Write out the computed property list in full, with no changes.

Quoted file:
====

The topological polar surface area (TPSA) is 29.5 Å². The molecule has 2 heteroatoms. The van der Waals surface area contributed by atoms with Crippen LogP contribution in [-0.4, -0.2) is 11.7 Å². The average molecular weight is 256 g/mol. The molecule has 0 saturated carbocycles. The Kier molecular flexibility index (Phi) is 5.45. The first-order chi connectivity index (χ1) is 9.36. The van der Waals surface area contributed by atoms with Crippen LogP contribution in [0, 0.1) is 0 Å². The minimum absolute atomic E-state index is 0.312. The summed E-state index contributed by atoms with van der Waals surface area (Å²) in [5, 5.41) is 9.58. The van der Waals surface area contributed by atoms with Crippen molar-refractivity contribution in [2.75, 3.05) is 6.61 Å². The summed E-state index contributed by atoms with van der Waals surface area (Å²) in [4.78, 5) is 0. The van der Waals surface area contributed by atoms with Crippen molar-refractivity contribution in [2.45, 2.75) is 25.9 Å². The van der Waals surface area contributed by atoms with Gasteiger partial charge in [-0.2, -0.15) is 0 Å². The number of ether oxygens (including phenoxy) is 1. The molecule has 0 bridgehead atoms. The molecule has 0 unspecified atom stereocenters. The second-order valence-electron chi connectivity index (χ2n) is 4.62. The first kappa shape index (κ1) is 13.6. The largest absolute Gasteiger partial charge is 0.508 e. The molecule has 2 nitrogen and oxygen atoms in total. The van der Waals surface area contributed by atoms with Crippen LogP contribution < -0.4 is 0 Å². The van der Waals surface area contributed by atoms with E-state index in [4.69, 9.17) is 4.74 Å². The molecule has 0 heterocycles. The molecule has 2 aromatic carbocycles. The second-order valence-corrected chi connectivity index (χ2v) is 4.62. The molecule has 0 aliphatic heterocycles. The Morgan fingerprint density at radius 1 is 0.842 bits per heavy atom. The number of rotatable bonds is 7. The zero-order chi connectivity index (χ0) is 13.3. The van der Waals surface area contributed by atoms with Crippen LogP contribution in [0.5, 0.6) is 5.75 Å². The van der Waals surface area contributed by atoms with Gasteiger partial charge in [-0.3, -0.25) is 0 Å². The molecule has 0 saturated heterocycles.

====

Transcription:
The topological polar surface area (TPSA) is 29.5 Å². The molecule has 2 heteroatoms. The van der Waals surface area contributed by atoms with Crippen LogP contribution in [-0.4, -0.2) is 11.7 Å². The average molecular weight is 256 g/mol. The molecule has 0 saturated carbocycles. The Kier molecular flexibility index (Phi) is 5.45. The first-order chi connectivity index (χ1) is 9.36. The van der Waals surface area contributed by atoms with Crippen LogP contribution in [0, 0.1) is 0 Å². The minimum absolute atomic E-state index is 0.312. The summed E-state index contributed by atoms with van der Waals surface area (Å²) in [5, 5.41) is 9.58. The van der Waals surface area contributed by atoms with Crippen molar-refractivity contribution in [2.75, 3.05) is 6.61 Å². The summed E-state index contributed by atoms with van der Waals surface area (Å²) in [4.78, 5) is 0. The van der Waals surface area contributed by atoms with Crippen molar-refractivity contribution in [2.45, 2.75) is 25.9 Å². The van der Waals surface area contributed by atoms with Gasteiger partial charge in [-0.2, -0.15) is 0 Å². The number of ether oxygens (including phenoxy) is 1. The molecule has 0 bridgehead atoms. The molecule has 0 unspecified atom stereocenters. The second-order valence-electron chi connectivity index (χ2n) is 4.62. The first kappa shape index (κ1) is 13.6. The largest absolute Gasteiger partial charge is 0.508 e. The molecule has 2 nitrogen and oxygen atoms in total. The van der Waals surface area contributed by atoms with Crippen LogP contribution < -0.4 is 0 Å². The van der Waals surface area contributed by atoms with E-state index in [4.69, 9.17) is 4.74 Å². The molecule has 0 heterocycles. The molecule has 2 aromatic carbocycles. The second-order valence-corrected chi connectivity index (χ2v) is 4.62. The molecule has 0 aliphatic heterocycles. The Morgan fingerprint density at radius 1 is 0.842 bits per heavy atom. The number of rotatable bonds is 7. The zero-order chi connectivity index (χ0) is 13.3. The van der Waals surface area contributed by atoms with Crippen LogP contribution in [0.5, 0.6) is 5.75 Å². The van der Waals surface area contributed by atoms with Gasteiger partial charge in [-0.3, -0.25) is 0 Å². The molecule has 0 saturated heterocycles.